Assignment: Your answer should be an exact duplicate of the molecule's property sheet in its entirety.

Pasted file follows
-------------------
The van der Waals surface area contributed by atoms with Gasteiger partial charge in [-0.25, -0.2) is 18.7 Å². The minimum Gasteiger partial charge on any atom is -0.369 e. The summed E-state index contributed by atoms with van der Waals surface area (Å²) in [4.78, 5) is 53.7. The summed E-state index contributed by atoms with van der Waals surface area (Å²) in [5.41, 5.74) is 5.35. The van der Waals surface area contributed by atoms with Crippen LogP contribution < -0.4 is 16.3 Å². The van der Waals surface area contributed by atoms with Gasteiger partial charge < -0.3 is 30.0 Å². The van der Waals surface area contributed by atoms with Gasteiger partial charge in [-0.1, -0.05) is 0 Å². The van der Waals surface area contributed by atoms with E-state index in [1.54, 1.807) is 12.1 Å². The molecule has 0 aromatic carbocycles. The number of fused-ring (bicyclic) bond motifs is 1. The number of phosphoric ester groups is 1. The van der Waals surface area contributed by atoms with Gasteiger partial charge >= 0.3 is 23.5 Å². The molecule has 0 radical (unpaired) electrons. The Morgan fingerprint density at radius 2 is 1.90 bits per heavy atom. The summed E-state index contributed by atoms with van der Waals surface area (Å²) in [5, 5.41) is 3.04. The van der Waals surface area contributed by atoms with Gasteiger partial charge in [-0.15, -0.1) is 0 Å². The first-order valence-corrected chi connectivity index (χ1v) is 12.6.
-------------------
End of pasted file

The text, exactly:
The van der Waals surface area contributed by atoms with Gasteiger partial charge in [-0.25, -0.2) is 18.7 Å². The minimum Gasteiger partial charge on any atom is -0.369 e. The summed E-state index contributed by atoms with van der Waals surface area (Å²) in [4.78, 5) is 53.7. The summed E-state index contributed by atoms with van der Waals surface area (Å²) in [5.41, 5.74) is 5.35. The van der Waals surface area contributed by atoms with Crippen LogP contribution < -0.4 is 16.3 Å². The van der Waals surface area contributed by atoms with Gasteiger partial charge < -0.3 is 30.0 Å². The van der Waals surface area contributed by atoms with Gasteiger partial charge in [-0.1, -0.05) is 0 Å². The van der Waals surface area contributed by atoms with E-state index in [1.54, 1.807) is 12.1 Å². The molecule has 0 aromatic carbocycles. The number of fused-ring (bicyclic) bond motifs is 1. The number of phosphoric ester groups is 1. The van der Waals surface area contributed by atoms with Gasteiger partial charge >= 0.3 is 23.5 Å². The molecule has 0 radical (unpaired) electrons. The Morgan fingerprint density at radius 2 is 1.90 bits per heavy atom. The summed E-state index contributed by atoms with van der Waals surface area (Å²) in [5, 5.41) is 3.04. The van der Waals surface area contributed by atoms with Gasteiger partial charge in [-0.15, -0.1) is 0 Å². The first-order valence-corrected chi connectivity index (χ1v) is 12.6.